Olympic Weightlifting Encyclopedia 52

Recovery from the Squat Clean

Recovery from the Squat Clean

The recovery from a squat clean is quite different from the recovery from a squat snatch. First, the torso cannot lean forward as much and the hips cannot travel backward to anywhere near the same degree as in the snatch because the bar’s final position rests on the torso at the shoulders (as compared with overhead in the snatch). In the snatch, if the shoulders travel forward and the hips back, the bar can still go straight up. In the clean, if the shoulders go forward, so does the bar, and the lifter will not be able to control it. Therefore, the hips and legs must go up more than back, with the hips having a greater ability to travel back than the shoulders to travel forward (with the lifter still maintaining control).

The limitations inherent in moving the shoulders and hips front and back while rising out of the clean prevent the body from assuming positions that are mechanically the most favorable for such a process. Compounding this problem is the fact that the bar is much heavier in the clean than the snatch (so it is harder to recover from the deep squat position). Moreover, once the lifter recovers from the low position in the snatch, the lift is more or less completed. After the clean, the lifter must perform the jerk.

While there is simply no substitute for strong legs in recovering from a clean, lifters have developed several strategies for making the recovery as easy as possible. First, lifters will lean forward and let the hips travel back to the greatest extent possible while maintaining control of the bar (not only the hips but the entire body and even the combined center of gravity of the bar and lifter can shift somewhat back in the most difficult point of the recovery). Some lifters also round the thoracic region of the spine somewhat to permit the legs to continue to extend without the bar rising because the torso shortens. (Some of these lifters drive the hips forward somewhat toward the end of this process so that the are in a more balanced position to finish the recovery.) Other lifters actually shift their pelvic region to one side while they are recovering from a clean. This rounding and shifting cannot be recommended because rounding places a great deal of strain on the spinal column and sideways shifting places a great strain on the knee joints and spine, but it can be marginally effective. A much better strategy, indeed the only safe strategy, is to strengthen the legs and to use both muscular and bar rebounds to aid in the recovery from the squat position.

It is well accepted in both the coaching and scientific communities that a muscle that is stretched to any extent before it is contracted contracts with greater force. On a practical level this means that an athlete can jump higher if he or she bends the legs and then immediately jumps than if the body is lowered to the starting position for the jump, the athlete pauses and then jumps. The same basic principle applies when an athlete recovers from the deep squat position. If the lifter recovers immediately upon reaching the full squat position, virtually rebounding in a controlled fashion from the bottom (i.e., maintaining control of the torso in an upright and arched position), the recovery will be stronger than if the athlete pauses in the full squat and then recovers. Therefore, the lifter should learn to catch all cleans as quickly as possible after lowering the body into the squat position and to recover as soon as the muscular rebound is felt. The only exception to the preceding rule would be a situation in which the lifter is off balance or otherwise not in control of the bar when the squat position is reached and he or she requires a moment to assure that position. There would be a loss of the elastic potential for muscle contraction with the pause, but that loss might be offset by the lifter’s gaining greater control of the bar. Lifters who find themselves in this kind of situation sometimes find it helpful to drive the body up just slightly from the full squat and then to lower it smoothly to catch a muscular rebound and then to attempt the recovery.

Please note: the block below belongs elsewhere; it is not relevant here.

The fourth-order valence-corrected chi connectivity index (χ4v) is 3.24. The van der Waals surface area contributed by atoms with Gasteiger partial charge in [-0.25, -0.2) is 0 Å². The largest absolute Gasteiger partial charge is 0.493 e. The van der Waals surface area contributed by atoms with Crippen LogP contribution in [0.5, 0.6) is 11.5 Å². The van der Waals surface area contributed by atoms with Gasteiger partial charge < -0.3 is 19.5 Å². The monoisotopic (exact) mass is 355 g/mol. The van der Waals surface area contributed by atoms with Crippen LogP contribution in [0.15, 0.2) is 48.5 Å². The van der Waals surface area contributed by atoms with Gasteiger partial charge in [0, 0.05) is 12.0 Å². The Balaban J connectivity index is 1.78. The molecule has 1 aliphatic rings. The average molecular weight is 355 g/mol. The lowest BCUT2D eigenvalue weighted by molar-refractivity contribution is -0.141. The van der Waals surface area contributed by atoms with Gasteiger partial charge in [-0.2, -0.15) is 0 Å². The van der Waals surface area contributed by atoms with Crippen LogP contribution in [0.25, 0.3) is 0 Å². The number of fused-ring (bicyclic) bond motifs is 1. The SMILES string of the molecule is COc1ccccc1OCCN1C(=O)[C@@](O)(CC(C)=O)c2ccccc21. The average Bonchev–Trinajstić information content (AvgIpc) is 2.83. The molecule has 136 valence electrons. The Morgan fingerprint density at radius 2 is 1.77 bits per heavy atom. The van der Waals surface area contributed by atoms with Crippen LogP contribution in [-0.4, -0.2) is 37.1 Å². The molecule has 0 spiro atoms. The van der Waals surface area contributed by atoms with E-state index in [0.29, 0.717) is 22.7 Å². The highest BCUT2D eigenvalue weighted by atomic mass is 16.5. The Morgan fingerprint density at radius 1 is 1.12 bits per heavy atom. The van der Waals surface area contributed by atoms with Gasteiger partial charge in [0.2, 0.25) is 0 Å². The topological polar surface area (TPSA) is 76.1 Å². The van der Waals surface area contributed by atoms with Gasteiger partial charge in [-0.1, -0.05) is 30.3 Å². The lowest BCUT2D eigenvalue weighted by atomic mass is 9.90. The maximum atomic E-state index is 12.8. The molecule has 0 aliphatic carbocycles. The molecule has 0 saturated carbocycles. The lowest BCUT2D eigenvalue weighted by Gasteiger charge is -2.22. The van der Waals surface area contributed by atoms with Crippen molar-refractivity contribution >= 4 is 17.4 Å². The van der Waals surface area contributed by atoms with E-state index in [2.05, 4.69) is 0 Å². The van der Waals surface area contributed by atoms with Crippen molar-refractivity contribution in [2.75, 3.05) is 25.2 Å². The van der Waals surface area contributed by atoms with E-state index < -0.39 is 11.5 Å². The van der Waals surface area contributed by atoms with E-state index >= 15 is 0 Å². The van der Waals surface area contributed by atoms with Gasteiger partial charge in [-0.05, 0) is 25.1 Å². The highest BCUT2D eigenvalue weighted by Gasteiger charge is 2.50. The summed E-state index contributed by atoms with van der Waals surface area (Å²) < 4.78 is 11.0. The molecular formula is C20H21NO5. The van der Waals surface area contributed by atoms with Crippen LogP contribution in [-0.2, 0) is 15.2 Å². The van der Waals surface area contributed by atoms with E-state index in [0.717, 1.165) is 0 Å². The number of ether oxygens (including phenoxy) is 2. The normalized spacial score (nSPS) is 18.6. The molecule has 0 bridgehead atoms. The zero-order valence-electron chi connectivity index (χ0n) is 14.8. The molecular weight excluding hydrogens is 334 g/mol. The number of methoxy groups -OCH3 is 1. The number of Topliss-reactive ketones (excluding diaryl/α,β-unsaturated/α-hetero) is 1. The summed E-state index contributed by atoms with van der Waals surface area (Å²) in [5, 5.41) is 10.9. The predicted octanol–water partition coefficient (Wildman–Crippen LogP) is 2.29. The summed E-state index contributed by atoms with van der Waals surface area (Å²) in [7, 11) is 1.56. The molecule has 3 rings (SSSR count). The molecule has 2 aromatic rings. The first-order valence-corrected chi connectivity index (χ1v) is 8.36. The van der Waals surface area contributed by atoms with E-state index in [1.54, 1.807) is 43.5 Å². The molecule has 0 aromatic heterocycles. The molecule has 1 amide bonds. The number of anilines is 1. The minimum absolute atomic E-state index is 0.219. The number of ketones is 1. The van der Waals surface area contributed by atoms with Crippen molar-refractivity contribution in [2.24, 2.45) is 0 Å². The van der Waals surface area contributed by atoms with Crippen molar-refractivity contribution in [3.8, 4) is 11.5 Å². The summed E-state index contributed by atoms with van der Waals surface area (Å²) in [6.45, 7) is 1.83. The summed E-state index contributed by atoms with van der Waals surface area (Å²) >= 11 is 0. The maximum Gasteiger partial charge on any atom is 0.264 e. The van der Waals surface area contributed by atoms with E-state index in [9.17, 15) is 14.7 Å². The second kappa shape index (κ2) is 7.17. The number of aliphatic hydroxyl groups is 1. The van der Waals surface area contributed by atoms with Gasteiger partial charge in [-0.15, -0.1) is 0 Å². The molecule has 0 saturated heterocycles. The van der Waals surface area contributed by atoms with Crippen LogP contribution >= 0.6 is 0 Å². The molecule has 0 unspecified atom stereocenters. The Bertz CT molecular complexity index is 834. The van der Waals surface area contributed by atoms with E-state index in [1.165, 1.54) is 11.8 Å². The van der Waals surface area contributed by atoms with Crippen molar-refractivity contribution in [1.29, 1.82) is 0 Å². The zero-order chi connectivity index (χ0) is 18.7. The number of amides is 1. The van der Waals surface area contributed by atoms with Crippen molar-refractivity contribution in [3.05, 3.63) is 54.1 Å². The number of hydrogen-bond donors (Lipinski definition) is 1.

Still another point to consider in the recovery from the squat is one that was made to me many years ago by Bob Bednarski, former World Champion, many time world record holder in both the 110 kg. and 110+ kg. classes and one of the greatest American lifters of all time. Bob, who was known for getting the maximum efficiency out of his leg strength, told me that he used to time his rebound from the low position in the squat with the flexing of the bar. Bob would wait until he felt the downward pressure of the bar peak and then would rebound up immediately. Since the maximum downward pressure would be felt at just about the time the bar reached its maximum bend, Bob was timing his upward muscular explosion so that it would work together with the elastic qualities of the bar to facilitate the recovery from the clean. This kind of bar reaction tends to be felt only with heavier weights and with more flexible bars.

One final note on the important point of recovering from the low position in the clean: leg strength, a good mechanical position, a muscular rebound and the spring of the bar can all be invaluable in facilitating the recovery from the clean. However, perhaps the most significant factor is applying volitional effort as one recovers from the squat. Concentrating on driving hard out of the squat and continuing that upward pressure until the weight of the bar is overcome is a critical element in recovering successfully. Even lifters with very strong legs can experience difficulty during the recovery stage of the clean if they don’t apply sufficient volitional effort.

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